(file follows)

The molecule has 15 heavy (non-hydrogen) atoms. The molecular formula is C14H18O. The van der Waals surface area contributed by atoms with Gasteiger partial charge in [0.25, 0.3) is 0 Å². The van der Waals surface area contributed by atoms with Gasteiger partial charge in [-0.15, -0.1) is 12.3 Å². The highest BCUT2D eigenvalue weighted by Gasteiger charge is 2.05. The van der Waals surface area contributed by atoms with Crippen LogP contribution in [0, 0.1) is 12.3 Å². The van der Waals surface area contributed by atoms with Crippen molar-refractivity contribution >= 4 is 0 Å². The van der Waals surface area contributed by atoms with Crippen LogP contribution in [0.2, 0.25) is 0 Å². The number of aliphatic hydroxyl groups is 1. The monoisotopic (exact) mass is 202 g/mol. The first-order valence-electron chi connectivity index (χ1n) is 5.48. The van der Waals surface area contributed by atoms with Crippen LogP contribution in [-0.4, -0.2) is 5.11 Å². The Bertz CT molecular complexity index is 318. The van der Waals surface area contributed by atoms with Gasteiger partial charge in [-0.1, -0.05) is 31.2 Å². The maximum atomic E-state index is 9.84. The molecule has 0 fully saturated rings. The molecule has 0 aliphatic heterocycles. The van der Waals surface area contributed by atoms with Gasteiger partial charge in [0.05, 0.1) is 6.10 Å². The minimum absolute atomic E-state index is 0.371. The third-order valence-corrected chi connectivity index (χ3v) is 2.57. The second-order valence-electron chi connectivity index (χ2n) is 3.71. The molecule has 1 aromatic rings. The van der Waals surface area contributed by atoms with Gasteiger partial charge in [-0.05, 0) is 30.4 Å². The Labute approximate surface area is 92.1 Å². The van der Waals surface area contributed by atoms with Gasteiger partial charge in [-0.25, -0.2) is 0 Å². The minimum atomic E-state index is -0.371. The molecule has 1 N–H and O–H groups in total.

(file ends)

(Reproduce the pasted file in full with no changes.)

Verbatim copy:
The molecule has 15 heavy (non-hydrogen) atoms. The molecular formula is C14H18O. The van der Waals surface area contributed by atoms with Gasteiger partial charge in [0.25, 0.3) is 0 Å². The van der Waals surface area contributed by atoms with Gasteiger partial charge in [-0.15, -0.1) is 12.3 Å². The highest BCUT2D eigenvalue weighted by Gasteiger charge is 2.05. The van der Waals surface area contributed by atoms with Crippen LogP contribution in [0, 0.1) is 12.3 Å². The van der Waals surface area contributed by atoms with Crippen molar-refractivity contribution >= 4 is 0 Å². The van der Waals surface area contributed by atoms with Crippen LogP contribution in [0.2, 0.25) is 0 Å². The number of aliphatic hydroxyl groups is 1. The monoisotopic (exact) mass is 202 g/mol. The first-order valence-electron chi connectivity index (χ1n) is 5.48. The van der Waals surface area contributed by atoms with Crippen LogP contribution in [-0.4, -0.2) is 5.11 Å². The Bertz CT molecular complexity index is 318. The van der Waals surface area contributed by atoms with Gasteiger partial charge in [-0.1, -0.05) is 31.2 Å². The maximum atomic E-state index is 9.84. The molecule has 0 fully saturated rings. The molecule has 0 aliphatic heterocycles. The van der Waals surface area contributed by atoms with Gasteiger partial charge in [0.05, 0.1) is 6.10 Å². The minimum absolute atomic E-state index is 0.371. The third-order valence-corrected chi connectivity index (χ3v) is 2.57. The second-order valence-electron chi connectivity index (χ2n) is 3.71. The molecule has 1 aromatic rings. The van der Waals surface area contributed by atoms with Gasteiger partial charge in [-0.05, 0) is 30.4 Å². The Labute approximate surface area is 92.1 Å². The van der Waals surface area contributed by atoms with Gasteiger partial charge in [-0.25, -0.2) is 0 Å². The minimum atomic E-state index is -0.371. The molecule has 1 N–H and O–H groups in total.